7. Bechwati, N. N., & Morrin, M. (2007). Understanding voter vengeance. Journal of Consumer Psychology, 17(4), 277–291.CrossRefGoogle Scholar
  8. Bohart, A. C. (1980). Toward a cognitive theory of catharsis. Psychotherapy: Theory, Research & Practice, 17(2), 192–201.CrossRefGoogle Scholar
  9. Bushman, B. J. (2002). Does venting anger feed or extinguish the flame? Catharsis, rumination, distraction, anger, and aggressive responding. Personality and Social Psychology Bulletin, 28(6), 724–731.CrossRefGoogle Scholar
  10. Bushman, B. J., Baumeister, R. F., & Phillips, C. M. (2001). Do people aggress to improve their mood? Catharsis beliefs, affect regulation opportunity, and aggressive responding. Journal of Personality and Social Psychology, 81(1), 17–32.CrossRefGoogle Scholar
  11. Buss, A. H. (1961). The psychology of aggression. New York: Wiley.CrossRefGoogle Scholar
  12. Carlsmith, K. M., Wilson, T., & Gilbert, D. (2008). The paradoxical consequences of revenge. Journal of Personality and Social Psychology, 95(6), 1316–1324.CrossRefGoogle Scholar
  13. Chagnon, N. A. (1988). Life histories, blood revenge, and warfare in a tribal population. Science, 239(4843), 985–992.CrossRefGoogle Scholar
  14. Challagalla, G., Venkatesh, R., & Kohli, A. K. (2009). Proactive postsales service: When and why does it pay off? Journal of Marketing, 73(2), 70–87.CrossRefGoogle Scholar
  15. Collins, K., & Bell, R. (1997). Personality and aggression: The dissipation-rumination scale. Personality and Individual Differences, 22(5), 751–755.CrossRefGoogle Scholar
  16. Davidow, M. (2003). Organizational responses to customer complaints: What works and what doesn’t. Journal of Service Research, 5(3), 225–250.CrossRefGoogle Scholar
  17. de Quervain, D. J.-F., Fischbacher, U., Treyer, V., Schellhammer, M., Schnyder, U., Buck, A., & Fehr, E. (2004). The neural basis of altruistic punishment. Science, 305(5688), 1254–1258.CrossRefGoogle Scholar
  18. DeWitt, T., Nguyen, D. T., & Marshall, R. (2008). Exploring customer loyalty following service recovery: The mediating effects of trust and emotions. Journal of Service Research, 10(3), 269–281.CrossRefGoogle Scholar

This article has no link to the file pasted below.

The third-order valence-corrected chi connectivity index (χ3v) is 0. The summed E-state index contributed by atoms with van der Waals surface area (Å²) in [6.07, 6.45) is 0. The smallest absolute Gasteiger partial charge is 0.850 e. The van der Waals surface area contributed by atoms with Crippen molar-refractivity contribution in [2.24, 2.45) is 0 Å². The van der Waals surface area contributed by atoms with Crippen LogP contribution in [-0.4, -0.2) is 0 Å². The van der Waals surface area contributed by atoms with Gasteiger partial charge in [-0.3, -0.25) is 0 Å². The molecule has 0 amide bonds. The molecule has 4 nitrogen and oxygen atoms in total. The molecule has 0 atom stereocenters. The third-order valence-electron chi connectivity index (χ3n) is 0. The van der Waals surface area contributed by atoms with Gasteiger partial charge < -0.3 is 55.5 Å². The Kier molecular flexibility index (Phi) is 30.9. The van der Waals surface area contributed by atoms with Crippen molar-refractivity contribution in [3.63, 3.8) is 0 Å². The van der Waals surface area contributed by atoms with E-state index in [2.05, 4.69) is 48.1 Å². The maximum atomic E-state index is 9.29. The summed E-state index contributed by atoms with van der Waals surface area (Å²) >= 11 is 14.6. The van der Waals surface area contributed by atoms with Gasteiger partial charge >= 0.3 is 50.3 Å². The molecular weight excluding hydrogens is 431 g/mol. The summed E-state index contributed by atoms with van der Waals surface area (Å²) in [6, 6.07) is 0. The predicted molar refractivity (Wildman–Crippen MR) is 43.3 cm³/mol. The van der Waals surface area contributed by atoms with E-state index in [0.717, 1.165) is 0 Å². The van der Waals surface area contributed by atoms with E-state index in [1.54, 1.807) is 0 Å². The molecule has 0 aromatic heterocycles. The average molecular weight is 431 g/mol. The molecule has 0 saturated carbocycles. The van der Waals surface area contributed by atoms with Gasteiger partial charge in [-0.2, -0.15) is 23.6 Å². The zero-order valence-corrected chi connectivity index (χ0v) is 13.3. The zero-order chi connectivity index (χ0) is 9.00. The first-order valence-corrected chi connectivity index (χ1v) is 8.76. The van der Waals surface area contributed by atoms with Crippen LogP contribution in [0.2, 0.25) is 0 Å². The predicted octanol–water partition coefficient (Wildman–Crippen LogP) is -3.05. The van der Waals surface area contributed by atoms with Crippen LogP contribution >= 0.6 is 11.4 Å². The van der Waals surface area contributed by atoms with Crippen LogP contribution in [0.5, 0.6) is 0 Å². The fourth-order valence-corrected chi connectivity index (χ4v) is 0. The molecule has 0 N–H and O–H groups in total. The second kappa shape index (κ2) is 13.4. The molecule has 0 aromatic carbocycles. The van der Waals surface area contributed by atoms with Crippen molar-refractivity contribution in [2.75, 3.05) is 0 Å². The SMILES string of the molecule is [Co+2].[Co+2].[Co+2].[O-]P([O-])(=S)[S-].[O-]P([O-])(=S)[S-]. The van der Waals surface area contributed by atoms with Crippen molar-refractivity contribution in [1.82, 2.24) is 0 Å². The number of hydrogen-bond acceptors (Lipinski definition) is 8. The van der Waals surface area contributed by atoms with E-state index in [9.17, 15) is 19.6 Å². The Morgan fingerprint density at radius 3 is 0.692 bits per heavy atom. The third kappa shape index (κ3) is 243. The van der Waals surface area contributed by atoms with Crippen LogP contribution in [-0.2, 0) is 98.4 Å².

19. Diggle, P., Heagerty, P., Liang, K.-Y., & Zeger, S. (2002). Analysis of longitudinal data (Second ed.). Oxford, New York: Oxford University Press.Google Scholar
  20. Dimitrov, D. M., & Rumrill, P. D. (2003). Pretest-posttest designs and measurement of change. Work, 20(2), 159–165.Google Scholar
  21. Douglas, S. C., & Martinko, M. J. (2001). Exploring the role of individual differences in the prediction of workplace aggression. Journal of Applied Psychology, 86(4), 547–559.CrossRefGoogle Scholar
  22. Gelbrich, K. (2010). Anger, frustration, and helplessness after service failure: Coping strategies and effective informational support. Journal of the Academy of Marketing Science, 38(5), 567–585.CrossRefGoogle Scholar
  23. Gelbrich, K., & Roschk, H. (2011). A meta-analysis of organizational complaint handling and customer responses. Journal of Service Research, 14(1), 24–43.CrossRefGoogle Scholar
  24. Gollwitzer, M., & Denzler, M. (2009). What makes revenge sweet: Seeing the offender suffer or delivering a message? Journal of Experimental Social Psychology, 45(4), 840–844.CrossRefGoogle Scholar
  25. Gollwitzer, M., Meder, M., & Schmitt, M. (2011). What gives victims satisfaction when they seek revenge? European Journal of Social Psychology, 41(3), 364–374.CrossRefGoogle Scholar
  26. Grant, R. (2013). 85% of consumers will retaliate against a company with bad customer service (report). VentureBeat. https://venturebeat.com/2013/11/14/85-of-consumers-will-retaliate-against-a-company-with-bad-customer-service-report/. Accessed 20 July 2017.